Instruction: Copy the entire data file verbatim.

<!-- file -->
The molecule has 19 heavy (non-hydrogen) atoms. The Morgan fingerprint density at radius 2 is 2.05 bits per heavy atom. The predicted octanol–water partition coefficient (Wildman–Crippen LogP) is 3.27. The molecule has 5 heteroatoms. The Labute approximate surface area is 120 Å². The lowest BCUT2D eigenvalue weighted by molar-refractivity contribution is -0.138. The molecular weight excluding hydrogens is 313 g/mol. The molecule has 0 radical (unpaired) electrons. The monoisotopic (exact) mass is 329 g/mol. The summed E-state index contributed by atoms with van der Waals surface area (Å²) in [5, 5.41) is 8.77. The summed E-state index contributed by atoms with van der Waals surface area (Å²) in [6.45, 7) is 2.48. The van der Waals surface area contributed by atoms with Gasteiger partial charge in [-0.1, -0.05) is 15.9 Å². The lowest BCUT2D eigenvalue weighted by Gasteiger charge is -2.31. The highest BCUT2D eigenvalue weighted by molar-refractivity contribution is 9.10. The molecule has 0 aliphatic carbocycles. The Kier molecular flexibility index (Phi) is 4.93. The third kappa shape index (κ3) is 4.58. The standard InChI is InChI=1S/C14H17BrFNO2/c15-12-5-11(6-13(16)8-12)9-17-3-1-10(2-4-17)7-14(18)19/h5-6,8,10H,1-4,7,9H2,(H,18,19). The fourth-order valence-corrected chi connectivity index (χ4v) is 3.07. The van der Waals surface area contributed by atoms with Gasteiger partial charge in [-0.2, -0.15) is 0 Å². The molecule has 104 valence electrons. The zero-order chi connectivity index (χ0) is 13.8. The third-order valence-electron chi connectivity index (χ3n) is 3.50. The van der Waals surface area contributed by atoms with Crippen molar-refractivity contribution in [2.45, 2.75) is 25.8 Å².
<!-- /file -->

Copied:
The molecule has 19 heavy (non-hydrogen) atoms. The Morgan fingerprint density at radius 2 is 2.05 bits per heavy atom. The predicted octanol–water partition coefficient (Wildman–Crippen LogP) is 3.27. The molecule has 5 heteroatoms. The Labute approximate surface area is 120 Å². The lowest BCUT2D eigenvalue weighted by molar-refractivity contribution is -0.138. The molecular weight excluding hydrogens is 313 g/mol. The molecule has 0 radical (unpaired) electrons. The monoisotopic (exact) mass is 329 g/mol. The summed E-state index contributed by atoms with van der Waals surface area (Å²) in [5, 5.41) is 8.77. The summed E-state index contributed by atoms with van der Waals surface area (Å²) in [6.45, 7) is 2.48. The van der Waals surface area contributed by atoms with Gasteiger partial charge in [-0.1, -0.05) is 15.9 Å². The lowest BCUT2D eigenvalue weighted by Gasteiger charge is -2.31. The highest BCUT2D eigenvalue weighted by molar-refractivity contribution is 9.10. The molecule has 0 aliphatic carbocycles. The Kier molecular flexibility index (Phi) is 4.93. The third kappa shape index (κ3) is 4.58. The standard InChI is InChI=1S/C14H17BrFNO2/c15-12-5-11(6-13(16)8-12)9-17-3-1-10(2-4-17)7-14(18)19/h5-6,8,10H,1-4,7,9H2,(H,18,19). The fourth-order valence-corrected chi connectivity index (χ4v) is 3.07. The van der Waals surface area contributed by atoms with Gasteiger partial charge in [-0.2, -0.15) is 0 Å². The molecule has 104 valence electrons. The zero-order chi connectivity index (χ0) is 13.8. The third-order valence-electron chi connectivity index (χ3n) is 3.50. The van der Waals surface area contributed by atoms with Crippen molar-refractivity contribution in [2.45, 2.75) is 25.8 Å².